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Saturday, July 23, 2016

The Great Gatsby (1974)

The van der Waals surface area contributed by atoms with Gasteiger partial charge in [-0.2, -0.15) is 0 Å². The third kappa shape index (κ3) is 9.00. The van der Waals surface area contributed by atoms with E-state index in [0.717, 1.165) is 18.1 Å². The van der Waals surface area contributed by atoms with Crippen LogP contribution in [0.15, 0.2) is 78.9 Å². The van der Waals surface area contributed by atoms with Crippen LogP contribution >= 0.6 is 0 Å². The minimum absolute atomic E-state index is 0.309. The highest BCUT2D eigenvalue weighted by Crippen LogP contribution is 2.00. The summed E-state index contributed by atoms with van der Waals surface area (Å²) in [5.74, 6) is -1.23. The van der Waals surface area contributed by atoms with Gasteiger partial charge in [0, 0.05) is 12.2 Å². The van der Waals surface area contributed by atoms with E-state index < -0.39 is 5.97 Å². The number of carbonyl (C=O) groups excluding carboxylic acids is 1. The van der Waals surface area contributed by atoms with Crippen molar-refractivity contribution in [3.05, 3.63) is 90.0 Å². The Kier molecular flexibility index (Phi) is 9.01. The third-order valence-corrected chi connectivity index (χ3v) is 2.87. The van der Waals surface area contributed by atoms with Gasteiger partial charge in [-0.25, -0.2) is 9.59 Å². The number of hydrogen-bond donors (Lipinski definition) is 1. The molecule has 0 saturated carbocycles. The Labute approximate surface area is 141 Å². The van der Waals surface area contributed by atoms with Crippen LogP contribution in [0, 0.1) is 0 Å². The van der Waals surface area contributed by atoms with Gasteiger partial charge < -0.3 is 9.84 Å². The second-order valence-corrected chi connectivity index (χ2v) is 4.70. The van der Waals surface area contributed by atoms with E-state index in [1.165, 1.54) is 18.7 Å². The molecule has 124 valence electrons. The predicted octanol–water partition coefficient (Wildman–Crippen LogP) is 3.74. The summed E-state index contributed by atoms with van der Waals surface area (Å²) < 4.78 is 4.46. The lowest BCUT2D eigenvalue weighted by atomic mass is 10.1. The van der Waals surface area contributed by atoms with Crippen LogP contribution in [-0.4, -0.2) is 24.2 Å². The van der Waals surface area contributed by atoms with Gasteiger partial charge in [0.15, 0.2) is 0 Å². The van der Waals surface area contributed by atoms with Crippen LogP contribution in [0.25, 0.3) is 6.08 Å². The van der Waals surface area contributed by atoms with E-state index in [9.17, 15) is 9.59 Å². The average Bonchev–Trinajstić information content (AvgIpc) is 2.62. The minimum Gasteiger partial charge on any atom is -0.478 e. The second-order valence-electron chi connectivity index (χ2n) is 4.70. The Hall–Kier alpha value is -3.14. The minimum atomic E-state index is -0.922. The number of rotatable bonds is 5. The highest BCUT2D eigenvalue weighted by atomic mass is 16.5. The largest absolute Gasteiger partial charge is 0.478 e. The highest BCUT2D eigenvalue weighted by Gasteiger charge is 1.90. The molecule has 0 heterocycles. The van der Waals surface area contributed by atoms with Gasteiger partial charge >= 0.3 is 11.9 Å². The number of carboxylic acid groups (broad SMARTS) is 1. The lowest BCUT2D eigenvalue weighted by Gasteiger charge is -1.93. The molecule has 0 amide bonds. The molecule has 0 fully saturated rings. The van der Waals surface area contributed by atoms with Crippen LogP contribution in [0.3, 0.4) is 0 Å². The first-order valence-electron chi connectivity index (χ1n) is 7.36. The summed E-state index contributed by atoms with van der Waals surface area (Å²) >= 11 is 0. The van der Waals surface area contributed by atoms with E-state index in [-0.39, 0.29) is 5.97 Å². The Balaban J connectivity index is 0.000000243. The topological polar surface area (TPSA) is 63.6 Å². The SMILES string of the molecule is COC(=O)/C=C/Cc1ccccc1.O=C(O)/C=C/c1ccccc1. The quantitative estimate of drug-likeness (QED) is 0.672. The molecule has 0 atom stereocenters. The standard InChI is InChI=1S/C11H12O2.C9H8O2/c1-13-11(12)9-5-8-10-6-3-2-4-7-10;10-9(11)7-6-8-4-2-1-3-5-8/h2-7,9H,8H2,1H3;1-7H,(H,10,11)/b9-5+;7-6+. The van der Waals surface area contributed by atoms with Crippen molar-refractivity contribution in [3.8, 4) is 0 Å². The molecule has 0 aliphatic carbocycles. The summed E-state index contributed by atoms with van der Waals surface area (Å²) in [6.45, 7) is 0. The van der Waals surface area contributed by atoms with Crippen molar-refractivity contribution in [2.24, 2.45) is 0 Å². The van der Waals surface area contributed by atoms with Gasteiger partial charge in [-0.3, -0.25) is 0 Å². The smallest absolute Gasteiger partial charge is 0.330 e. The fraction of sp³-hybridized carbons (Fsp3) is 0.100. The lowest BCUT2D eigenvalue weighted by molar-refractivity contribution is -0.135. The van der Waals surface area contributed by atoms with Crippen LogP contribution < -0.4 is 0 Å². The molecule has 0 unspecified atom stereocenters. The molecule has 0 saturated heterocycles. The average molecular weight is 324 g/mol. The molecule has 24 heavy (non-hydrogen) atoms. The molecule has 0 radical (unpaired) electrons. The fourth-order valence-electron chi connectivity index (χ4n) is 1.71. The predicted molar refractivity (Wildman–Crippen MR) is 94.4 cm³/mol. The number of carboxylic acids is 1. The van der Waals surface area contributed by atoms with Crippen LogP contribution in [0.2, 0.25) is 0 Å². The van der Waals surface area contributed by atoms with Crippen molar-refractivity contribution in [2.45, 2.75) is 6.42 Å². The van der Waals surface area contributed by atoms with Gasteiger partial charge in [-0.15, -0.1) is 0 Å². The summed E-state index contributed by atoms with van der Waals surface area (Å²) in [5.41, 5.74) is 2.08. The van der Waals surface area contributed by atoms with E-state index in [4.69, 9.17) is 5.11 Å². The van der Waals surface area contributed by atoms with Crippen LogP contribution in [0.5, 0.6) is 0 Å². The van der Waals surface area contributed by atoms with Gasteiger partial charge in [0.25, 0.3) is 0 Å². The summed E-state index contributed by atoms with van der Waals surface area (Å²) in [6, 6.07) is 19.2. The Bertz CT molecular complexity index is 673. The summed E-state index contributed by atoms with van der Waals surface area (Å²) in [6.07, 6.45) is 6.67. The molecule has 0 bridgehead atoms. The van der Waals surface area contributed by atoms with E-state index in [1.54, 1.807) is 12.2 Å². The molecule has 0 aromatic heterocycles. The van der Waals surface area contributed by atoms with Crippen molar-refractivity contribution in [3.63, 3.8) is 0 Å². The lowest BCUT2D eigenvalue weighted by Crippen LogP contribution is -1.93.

Set in 1922, a mysterious but wealthy stranger (Robert Redford) has recently moved into a large mansion on Long Island where his presence has caused rumors and speculation. His ambiguous past aside, his mission is to reclaim the beauty (Mia Farrow) that he lost years ago to a rich playboy (Bruce Dern). Based on the F. Scott Fitzgerald jazz age classic, GATSBY has seen at least six adaptations to film and TV and none of them have got it right. Directed by Jack Clayton (ROOM AT THE TOP) from a screenplay by Francis Ford Coppola, the emphasis is on the visuals and the sumptuous art direction and gorgeous costumes (not unlike Baz Luhrmann's recent adaptation) overwhelm Fitzgerald's lean story. Coppola's script is actually pretty good so I place the blame on Clayton's misconception of the story and some severe miscasting. Redford is all wrong for Gatsby, he's too "to the manor born" and would have made a good Tom Buchanan. Similarly Bruce Dern is all wrong for Tom, there's a coarseness about him that would have suited Gatsby. Farrow is physically perfect for Daisy but there's a neuroticism in her acting that's an ill fit for Daisy. Only Sam Waterston as Nick and Lois Chiles as Jordan seem to have come from the pages of the book. With Karen Black (whose performance is bizarre), Scott Wilson, Howard Da Silva, Edward Herrmann, Roberts Blossom, Brooke Adams and Patsy Kensit.   

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